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Carlo Klemm

Christmas in August: What you should buy now as trade tensions heat up

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Carlo Klemm

Christmas in August: What you should buy now as trade tensions heat up

August 9, 2019

by Jessica Dickler - CNBC

 

Excerpt: It’s time to shop — not only for back to school, but for Christmas.

President Donald Trump’s latest threat to slap elevated tariffs on a widening selection of Chinese products could mean American shoppers will face higher prices throughout the fall and into the holidays.

Tariffs on goods traded between the U.S. and China have already increased in several stages since early 2018. Now, Trump has announced another round of tariffs on the roughly $300 billion of Chinese goods that had not already been targeted by American levies. The charge will take effect from Sept. 1.

That is in addition to the 25% tariff Trump imposed in May (up from his original proposal of 10%) on another $200 billion worth of Chinese imports.

The president has said that China will bear the brunt of the costs from the tariffs, yet experts say the burden will land squarely on U.S. consumers. (Exactly how those higher prices are passed on depends on a number of factors, including whether suppliers absorb the additional cost, source production in another country or increase prices.)

****

To get ahead of the next waves of tariffs, Russ recommends buying some items now, if possible — such as cellphones or laptop computers — rather than holding off until later in the year. Even Christmas lights and decorations, which are mostly imported from China, will be costlier ahead of the holiday season.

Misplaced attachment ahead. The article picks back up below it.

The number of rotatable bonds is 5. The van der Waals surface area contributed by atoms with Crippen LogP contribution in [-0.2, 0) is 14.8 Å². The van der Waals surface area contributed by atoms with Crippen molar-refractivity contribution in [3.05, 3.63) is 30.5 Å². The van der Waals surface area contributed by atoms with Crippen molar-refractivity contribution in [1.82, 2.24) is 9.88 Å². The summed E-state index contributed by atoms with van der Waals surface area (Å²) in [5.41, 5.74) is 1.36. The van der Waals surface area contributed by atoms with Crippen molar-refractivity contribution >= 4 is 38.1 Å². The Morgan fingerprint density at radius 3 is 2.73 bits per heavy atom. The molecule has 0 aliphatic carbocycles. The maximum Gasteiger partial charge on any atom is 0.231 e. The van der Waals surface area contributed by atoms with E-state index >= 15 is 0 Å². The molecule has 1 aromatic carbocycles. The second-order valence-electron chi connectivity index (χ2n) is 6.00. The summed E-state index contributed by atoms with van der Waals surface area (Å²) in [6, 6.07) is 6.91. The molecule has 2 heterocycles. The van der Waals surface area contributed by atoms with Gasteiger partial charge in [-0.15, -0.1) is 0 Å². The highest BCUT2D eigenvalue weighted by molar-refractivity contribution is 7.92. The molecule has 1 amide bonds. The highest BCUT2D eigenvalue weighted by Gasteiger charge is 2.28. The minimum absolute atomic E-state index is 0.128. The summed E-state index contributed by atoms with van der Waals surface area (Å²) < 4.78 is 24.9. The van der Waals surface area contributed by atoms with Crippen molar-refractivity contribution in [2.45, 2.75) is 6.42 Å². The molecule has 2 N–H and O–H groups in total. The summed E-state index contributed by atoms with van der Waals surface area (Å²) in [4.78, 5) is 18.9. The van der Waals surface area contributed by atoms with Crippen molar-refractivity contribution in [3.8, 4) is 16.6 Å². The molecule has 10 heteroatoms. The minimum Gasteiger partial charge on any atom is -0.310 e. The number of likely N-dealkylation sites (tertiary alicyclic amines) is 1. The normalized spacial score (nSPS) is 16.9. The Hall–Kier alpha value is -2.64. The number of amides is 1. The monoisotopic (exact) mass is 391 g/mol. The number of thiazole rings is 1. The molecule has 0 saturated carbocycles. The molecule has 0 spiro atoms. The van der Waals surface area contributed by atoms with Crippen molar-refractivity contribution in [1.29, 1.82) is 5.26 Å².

“It’s just getting more expensive,” added Michael Bonebright, a senior blog editor at comparison shopping site DealNews.

For example, “I would immediately buy a smartphone rather than wait until Black Friday,” he said. (The price for an iPhone XS would rise to $1,142, up from $1,000, with a 25% tariff on China imports, J.P. Morgan said in a note to clients, although another top analyst predicted Apple will absorb most of the additional costs and keep prices unchanged.)

Bonebright also recommends stocking up on whatever is on sale now, from frozen food to footwear. “Shop as far ahead of time as possible.”

And further, scale back, he advised. “We are not in a recession, but if we start shopping like we are, we will be less effected.”

As for buying holiday presents this year, “look to give gifts that are intangible,” Bonebright said.

 

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